For the second straight day, the White House attacked Democratic leaders on Capitol Hill, accusing the minority party of obstructing President Bush’s agenda.
“I think the American people reject those who simply say no and stand in the way of getting things done,” White House spokesman Scott McClellan told reporters.
The tough talk came as Bush prepared to play host to many members of Congress from both parties on Wednesday night at a picnic on the White House South Lawn.
The rhetoric suggested a level of frustration by the president at his struggle to advance his second-term agenda.
So far he has been unable to gain traction in Congress over his proposals to overhaul Social Security and has had ongoing struggles over energy legislation and the proposed Central American Free Trade Agreement, among other items.
On Social Security in particular, Bush has called on Democrats to offer their own proposals instead of simply attacking his, but the tactic has largely not worked.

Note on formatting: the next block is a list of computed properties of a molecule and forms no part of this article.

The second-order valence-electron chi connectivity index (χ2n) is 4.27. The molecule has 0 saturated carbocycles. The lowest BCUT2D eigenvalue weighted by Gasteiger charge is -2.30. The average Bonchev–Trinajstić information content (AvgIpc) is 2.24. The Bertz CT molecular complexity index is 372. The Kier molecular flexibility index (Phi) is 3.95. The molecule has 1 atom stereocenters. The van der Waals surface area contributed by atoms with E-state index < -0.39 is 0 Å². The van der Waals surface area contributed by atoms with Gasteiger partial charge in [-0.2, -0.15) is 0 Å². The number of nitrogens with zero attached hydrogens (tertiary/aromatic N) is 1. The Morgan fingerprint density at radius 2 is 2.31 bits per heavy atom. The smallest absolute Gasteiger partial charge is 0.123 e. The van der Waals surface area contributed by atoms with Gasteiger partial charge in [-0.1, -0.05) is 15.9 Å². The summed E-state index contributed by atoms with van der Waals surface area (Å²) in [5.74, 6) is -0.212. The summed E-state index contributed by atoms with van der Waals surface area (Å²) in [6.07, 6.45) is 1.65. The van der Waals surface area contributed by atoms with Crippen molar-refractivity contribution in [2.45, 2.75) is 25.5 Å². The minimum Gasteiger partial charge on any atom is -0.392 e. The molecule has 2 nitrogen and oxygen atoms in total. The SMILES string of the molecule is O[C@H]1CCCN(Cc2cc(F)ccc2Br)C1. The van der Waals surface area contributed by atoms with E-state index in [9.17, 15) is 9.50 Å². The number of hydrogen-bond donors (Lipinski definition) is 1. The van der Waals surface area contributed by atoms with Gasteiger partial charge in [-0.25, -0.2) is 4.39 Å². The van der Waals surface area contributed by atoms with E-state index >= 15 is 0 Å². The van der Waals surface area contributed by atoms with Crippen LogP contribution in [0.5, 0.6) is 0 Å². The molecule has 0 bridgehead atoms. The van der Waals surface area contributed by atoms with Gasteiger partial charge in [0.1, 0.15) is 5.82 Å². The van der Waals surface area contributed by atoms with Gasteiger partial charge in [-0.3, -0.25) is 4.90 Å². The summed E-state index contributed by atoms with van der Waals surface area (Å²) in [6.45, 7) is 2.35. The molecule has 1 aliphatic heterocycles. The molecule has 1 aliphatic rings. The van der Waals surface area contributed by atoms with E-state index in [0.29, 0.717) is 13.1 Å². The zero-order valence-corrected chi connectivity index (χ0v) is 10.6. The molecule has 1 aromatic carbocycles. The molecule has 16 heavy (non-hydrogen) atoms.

“We’ve made some progress in this session of Congress,” McClellan said. “But too often lately you’re seeing Democratic leaders holding up the stop sign and saying no to everything that we’re working to achieve on behalf of the American people, and that’s unfortunate.”
Bush’s approval ratings are in the mid-40s, the lowest of his presidency, and pundits have quickly begun speculating whether he is on the verge of becoming a lame duck with three-and-a-half years left in his term.
Speaking to party loyalists on Tuesday night at a $23 million fund-raising dinner, Bush blamed “do-nothing” Democrats for holding up an overhaul of Social Security and delaying votes on his nominees to the federal bench and the United Nations.